This was a “golden era” for performance in New York. Franklin Furnace generously supported the fledgling performance artists by giving them a week in residence. Darinka was another club that offered a venue for performers and bands. A little later Ellie Kovan started Dixon Place in her apartment on East 2nd St., and hosted such acts as Reno and James Godwin.
Murrin often returned Los Angeles to perform in some of Johanna Went’s shows, and has performed at various L.A. venues including L.A.C.E., the Anti-Club, Joe’s Bar, in addition to productions by Theatre Carnivale.
He has been the “Holiday Host” at La Mama for ten years, producing and performing in holiday shows, four times a year, introducing to La Mama audiences to downtown acts, such as The Blue Man Group and The Five Lesbian Brothers, and individual performers such as Holly Hughes, Lisa Kron, Ethyl Eichelberger, and David and Amy Sedaris. Murrin has averaged 50 shows a year, for over 20 years and has received two New York Federation of the Arts grants, one in 1984 and the other in 1994.
In 1993, Murrin toured the U.S. covering twenty cities with Pere Ubu, Gun Club, and Orangutang, for Virago Records. In the mid-90s, during an Alien Comic show at Dixon Place, the character “Jack Bump” made his debut and became the Alien Comic’s “alter libido and evil twin.” Since that time, Jack Bump sometimes comes out at other Alien Comic shows, completely uninvited, and invariably, his performance turns rude and salty.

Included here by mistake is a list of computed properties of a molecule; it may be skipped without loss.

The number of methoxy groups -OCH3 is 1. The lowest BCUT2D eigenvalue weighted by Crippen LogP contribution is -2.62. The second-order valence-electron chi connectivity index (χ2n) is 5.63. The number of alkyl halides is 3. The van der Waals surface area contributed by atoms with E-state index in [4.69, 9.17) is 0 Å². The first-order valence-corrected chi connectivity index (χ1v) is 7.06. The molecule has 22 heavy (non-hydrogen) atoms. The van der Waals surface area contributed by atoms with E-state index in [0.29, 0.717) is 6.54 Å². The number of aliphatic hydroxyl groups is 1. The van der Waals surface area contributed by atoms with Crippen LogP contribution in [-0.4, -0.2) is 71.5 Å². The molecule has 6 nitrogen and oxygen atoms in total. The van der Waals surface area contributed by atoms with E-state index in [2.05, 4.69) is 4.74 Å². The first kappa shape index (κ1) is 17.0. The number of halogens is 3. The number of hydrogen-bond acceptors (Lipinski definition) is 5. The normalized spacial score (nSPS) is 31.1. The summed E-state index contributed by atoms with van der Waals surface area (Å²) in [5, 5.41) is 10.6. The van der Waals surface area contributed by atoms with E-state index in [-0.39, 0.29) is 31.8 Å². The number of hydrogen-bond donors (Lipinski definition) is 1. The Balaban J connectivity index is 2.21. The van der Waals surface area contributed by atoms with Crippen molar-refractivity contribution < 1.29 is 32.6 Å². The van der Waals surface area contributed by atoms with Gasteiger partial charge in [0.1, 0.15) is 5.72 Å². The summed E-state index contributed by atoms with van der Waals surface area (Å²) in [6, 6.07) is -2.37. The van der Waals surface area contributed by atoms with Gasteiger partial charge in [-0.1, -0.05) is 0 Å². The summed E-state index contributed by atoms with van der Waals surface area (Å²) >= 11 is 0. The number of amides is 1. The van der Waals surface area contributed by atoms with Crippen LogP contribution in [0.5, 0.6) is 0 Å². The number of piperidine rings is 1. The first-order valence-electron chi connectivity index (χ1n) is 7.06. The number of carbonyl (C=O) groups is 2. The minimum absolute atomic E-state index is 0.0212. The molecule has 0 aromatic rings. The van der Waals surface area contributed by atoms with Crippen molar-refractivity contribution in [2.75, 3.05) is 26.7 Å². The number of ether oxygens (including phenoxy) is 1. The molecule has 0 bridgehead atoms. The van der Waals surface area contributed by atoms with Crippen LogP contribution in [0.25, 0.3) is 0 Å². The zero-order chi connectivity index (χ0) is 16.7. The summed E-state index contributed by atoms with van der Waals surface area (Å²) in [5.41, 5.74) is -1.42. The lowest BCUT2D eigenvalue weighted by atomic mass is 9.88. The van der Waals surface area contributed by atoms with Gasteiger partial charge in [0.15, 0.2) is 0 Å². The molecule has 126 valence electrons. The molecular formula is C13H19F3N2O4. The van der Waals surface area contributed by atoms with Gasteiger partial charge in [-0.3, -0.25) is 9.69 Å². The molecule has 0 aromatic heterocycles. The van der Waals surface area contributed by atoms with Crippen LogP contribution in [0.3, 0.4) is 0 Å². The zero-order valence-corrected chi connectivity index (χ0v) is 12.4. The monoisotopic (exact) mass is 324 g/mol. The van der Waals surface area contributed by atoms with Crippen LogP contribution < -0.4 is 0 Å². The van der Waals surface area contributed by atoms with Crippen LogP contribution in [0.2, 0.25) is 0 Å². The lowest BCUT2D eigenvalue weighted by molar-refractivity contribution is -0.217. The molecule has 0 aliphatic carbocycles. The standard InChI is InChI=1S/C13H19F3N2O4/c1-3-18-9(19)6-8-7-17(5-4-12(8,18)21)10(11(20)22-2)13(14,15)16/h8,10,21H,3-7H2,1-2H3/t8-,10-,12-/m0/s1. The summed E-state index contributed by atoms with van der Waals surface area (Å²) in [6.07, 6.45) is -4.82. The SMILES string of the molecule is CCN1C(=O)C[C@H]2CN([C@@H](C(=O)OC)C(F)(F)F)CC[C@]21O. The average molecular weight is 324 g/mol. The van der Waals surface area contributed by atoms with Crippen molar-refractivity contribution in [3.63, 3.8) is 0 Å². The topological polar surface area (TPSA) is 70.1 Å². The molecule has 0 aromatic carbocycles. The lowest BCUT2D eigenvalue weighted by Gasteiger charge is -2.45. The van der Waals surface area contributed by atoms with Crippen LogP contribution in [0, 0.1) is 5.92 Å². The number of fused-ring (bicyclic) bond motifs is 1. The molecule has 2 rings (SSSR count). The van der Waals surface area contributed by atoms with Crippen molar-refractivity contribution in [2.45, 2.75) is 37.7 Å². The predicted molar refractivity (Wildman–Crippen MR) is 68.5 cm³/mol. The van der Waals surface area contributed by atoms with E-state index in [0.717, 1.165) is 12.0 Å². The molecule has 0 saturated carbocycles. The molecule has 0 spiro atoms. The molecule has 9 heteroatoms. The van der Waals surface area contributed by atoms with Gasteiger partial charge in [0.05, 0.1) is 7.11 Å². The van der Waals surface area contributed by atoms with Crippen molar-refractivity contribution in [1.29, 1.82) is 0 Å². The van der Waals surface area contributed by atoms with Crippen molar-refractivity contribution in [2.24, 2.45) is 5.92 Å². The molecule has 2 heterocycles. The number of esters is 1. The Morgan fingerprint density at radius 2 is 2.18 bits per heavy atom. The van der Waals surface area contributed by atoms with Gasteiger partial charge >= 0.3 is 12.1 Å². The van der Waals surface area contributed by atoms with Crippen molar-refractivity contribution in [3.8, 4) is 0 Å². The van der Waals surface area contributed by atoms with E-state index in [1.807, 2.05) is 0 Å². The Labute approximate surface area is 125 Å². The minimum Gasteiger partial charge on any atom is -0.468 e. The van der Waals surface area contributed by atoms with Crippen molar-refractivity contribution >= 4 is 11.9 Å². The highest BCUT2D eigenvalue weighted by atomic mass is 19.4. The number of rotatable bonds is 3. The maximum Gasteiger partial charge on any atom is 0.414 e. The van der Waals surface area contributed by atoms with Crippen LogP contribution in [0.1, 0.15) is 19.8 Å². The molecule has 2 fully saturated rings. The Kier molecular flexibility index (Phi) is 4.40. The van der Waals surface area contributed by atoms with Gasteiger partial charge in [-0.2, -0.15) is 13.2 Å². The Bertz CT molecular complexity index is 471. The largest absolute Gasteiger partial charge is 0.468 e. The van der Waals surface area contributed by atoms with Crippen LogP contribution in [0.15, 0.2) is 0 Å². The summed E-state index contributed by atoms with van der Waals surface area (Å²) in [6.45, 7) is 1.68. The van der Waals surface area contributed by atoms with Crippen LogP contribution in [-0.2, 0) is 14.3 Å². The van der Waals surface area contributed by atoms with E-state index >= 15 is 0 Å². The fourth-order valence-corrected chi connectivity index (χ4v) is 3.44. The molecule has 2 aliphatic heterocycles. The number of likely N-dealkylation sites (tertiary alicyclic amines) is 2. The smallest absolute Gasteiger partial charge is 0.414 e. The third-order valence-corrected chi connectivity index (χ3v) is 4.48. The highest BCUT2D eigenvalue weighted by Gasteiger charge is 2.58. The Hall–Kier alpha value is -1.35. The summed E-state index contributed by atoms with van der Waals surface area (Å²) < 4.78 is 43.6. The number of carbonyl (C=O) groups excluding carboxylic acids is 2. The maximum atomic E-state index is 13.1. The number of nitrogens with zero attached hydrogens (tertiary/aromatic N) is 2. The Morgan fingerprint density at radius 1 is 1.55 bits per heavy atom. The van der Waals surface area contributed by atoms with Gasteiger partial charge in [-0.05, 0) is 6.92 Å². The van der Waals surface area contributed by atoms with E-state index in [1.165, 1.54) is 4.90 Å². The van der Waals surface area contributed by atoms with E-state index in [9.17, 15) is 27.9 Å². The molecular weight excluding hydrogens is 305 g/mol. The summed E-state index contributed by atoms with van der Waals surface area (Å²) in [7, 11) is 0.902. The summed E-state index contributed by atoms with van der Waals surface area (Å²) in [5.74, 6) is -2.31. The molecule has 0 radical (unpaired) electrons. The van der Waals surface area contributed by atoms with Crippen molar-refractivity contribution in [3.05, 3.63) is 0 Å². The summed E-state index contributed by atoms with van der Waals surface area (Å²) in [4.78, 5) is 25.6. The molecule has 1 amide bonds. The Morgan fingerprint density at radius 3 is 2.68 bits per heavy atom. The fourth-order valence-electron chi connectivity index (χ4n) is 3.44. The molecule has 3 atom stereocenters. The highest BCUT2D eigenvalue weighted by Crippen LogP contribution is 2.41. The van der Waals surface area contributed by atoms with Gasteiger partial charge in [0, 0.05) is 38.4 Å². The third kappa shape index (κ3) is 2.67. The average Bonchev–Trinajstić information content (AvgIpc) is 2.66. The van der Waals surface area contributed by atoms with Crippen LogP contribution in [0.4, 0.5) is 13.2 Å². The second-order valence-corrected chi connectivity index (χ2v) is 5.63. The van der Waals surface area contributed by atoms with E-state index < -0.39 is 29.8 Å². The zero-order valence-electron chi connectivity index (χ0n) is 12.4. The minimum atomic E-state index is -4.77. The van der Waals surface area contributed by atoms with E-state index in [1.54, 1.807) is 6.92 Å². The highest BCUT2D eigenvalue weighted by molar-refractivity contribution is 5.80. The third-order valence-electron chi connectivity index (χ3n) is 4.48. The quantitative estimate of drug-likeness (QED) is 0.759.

Between 1999 and 2004, under the name of Jack Bump, Murrin has penned five “bad taste sex comedies,” at various downtown venues, all directed by David Soul. These include: “Sport-Fuckers” (about middle-aged, Christian swingers), which had two separate productions at Theater for the New City; “Dick Play” and “Butt-Crack Bingo”, both done at La Mama; “Deviants Arise”, at Galapagos; and “Full Moon Super Bowl Tits”, at Little Theater at Tonic.
Murrin continues to perform, and teaches two-week workshops at La Mama, after which there is a night of performance in The Club at La Mama. He has written for PAPER magazine for the past 16 years, covering the performance and stage scenes, writing about actors, dancers, playwrights and directors, and upcoming performance and theater works.
Tom wishes to thank Tom Patchett and Laurie Steelink of Track 16, and their competent and friendly staff, Cindy, Cesar, Earnest and Chris for their help in the installation; but most especially he wants to thank his long-time friend and original performing partner, Johanna Went, who thoughtfully and professionally curated Tom’s exhibit at every step along the way.